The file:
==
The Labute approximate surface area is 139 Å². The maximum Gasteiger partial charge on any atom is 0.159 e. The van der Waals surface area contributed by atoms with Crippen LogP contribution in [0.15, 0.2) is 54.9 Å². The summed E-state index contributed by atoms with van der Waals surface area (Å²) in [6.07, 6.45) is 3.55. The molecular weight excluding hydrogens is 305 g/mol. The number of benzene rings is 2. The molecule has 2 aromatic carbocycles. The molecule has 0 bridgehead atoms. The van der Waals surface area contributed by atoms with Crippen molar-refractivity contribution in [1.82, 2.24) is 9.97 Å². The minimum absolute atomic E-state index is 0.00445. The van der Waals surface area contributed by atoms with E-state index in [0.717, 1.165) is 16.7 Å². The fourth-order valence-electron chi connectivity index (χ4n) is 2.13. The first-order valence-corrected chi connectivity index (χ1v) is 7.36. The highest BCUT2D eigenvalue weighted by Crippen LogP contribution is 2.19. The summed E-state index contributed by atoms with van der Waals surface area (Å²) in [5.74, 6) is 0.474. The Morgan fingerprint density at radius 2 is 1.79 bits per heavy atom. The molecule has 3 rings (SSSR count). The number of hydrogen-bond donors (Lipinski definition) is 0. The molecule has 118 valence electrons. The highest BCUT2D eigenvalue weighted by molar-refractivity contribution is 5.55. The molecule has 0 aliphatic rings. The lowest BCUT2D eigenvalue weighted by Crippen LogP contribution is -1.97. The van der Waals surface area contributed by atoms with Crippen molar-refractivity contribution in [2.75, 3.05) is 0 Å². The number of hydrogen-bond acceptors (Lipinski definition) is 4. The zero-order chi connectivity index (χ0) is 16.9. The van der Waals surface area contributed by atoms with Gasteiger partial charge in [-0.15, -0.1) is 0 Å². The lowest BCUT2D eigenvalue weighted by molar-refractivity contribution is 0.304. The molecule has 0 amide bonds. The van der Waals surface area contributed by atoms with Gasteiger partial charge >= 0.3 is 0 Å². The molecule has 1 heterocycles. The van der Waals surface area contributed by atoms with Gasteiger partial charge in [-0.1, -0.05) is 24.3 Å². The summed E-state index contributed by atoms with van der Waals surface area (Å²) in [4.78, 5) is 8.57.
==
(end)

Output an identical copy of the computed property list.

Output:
The Labute approximate surface area is 139 Å². The maximum Gasteiger partial charge on any atom is 0.159 e. The van der Waals surface area contributed by atoms with Crippen LogP contribution in [0.15, 0.2) is 54.9 Å². The summed E-state index contributed by atoms with van der Waals surface area (Å²) in [6.07, 6.45) is 3.55. The molecular weight excluding hydrogens is 305 g/mol. The number of benzene rings is 2. The molecule has 2 aromatic carbocycles. The molecule has 0 bridgehead atoms. The van der Waals surface area contributed by atoms with Crippen molar-refractivity contribution in [1.82, 2.24) is 9.97 Å². The minimum absolute atomic E-state index is 0.00445. The van der Waals surface area contributed by atoms with E-state index in [0.717, 1.165) is 16.7 Å². The fourth-order valence-electron chi connectivity index (χ4n) is 2.13. The first-order valence-corrected chi connectivity index (χ1v) is 7.36. The highest BCUT2D eigenvalue weighted by Crippen LogP contribution is 2.19. The summed E-state index contributed by atoms with van der Waals surface area (Å²) in [5.74, 6) is 0.474. The Morgan fingerprint density at radius 2 is 1.79 bits per heavy atom. The molecule has 3 rings (SSSR count). The number of hydrogen-bond donors (Lipinski definition) is 0. The molecule has 118 valence electrons. The highest BCUT2D eigenvalue weighted by molar-refractivity contribution is 5.55. The molecule has 0 aliphatic rings. The lowest BCUT2D eigenvalue weighted by Crippen LogP contribution is -1.97. The van der Waals surface area contributed by atoms with Crippen molar-refractivity contribution in [2.75, 3.05) is 0 Å². The number of hydrogen-bond acceptors (Lipinski definition) is 4. The zero-order chi connectivity index (χ0) is 16.9. The van der Waals surface area contributed by atoms with Gasteiger partial charge in [-0.15, -0.1) is 0 Å². The lowest BCUT2D eigenvalue weighted by molar-refractivity contribution is 0.304. The molecule has 0 amide bonds. The van der Waals surface area contributed by atoms with Gasteiger partial charge >= 0.3 is 0 Å². The molecule has 1 heterocycles. The van der Waals surface area contributed by atoms with Gasteiger partial charge in [-0.1, -0.05) is 24.3 Å². The summed E-state index contributed by atoms with van der Waals surface area (Å²) in [4.78, 5) is 8.57.